According to information recently released from the Michigan Black
Chamber of Commerce, minority and women-owned businesses have been shut
out of the economic revitalization that has been on the rise in Detroit
in recent years.
President Obama recently declared that small businesses are
vital for the growth of the U.S. economy. According to
business data, this economic sector was awarded about $98.2 billion last
year. However, Black-owned businesses received only 7.2 percent, or
$7.1 billion, and Hispanic businesses were awarded just 8.4 percent, or
$8.21 billion. As market watchdogs point out, the awards given to these
groups are not reflecting their proportions to the total U.S.
Never mind the politics behind the debate over increasing the debt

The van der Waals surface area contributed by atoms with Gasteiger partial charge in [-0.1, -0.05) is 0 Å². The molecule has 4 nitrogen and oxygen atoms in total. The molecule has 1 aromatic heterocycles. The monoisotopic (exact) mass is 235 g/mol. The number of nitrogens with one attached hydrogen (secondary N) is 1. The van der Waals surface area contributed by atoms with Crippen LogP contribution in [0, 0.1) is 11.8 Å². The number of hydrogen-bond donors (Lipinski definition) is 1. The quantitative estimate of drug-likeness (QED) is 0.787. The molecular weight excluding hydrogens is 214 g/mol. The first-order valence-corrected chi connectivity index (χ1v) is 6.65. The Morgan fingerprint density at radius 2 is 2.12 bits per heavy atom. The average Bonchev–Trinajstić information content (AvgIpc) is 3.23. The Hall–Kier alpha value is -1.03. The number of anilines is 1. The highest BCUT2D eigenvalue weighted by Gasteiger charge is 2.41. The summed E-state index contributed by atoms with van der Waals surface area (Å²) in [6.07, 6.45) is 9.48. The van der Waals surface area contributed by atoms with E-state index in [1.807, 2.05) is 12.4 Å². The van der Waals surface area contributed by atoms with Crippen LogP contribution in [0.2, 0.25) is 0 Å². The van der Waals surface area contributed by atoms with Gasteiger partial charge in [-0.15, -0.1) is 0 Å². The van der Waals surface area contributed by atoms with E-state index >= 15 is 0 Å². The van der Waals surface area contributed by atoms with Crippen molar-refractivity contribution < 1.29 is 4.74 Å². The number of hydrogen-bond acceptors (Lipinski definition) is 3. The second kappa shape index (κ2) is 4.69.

ceiling. If the U.S. government eventually cannot pay all its bills,
will it matter to households, consumers and the economy? The
Atlanta Journal-Constitution in the past few days spoke to economists,
as well as to budget, banking and finance experts, to get the answers.
The list is out. Every year, Fortune releases a much-anticipated
compilation of some of America’s most esteemed and savvy businesswomen
who are reinventing, reenergizing and revolutionizing their industries. This year, Ursula Burns, Rosalind Brewer and Shonda Rhimes made the list.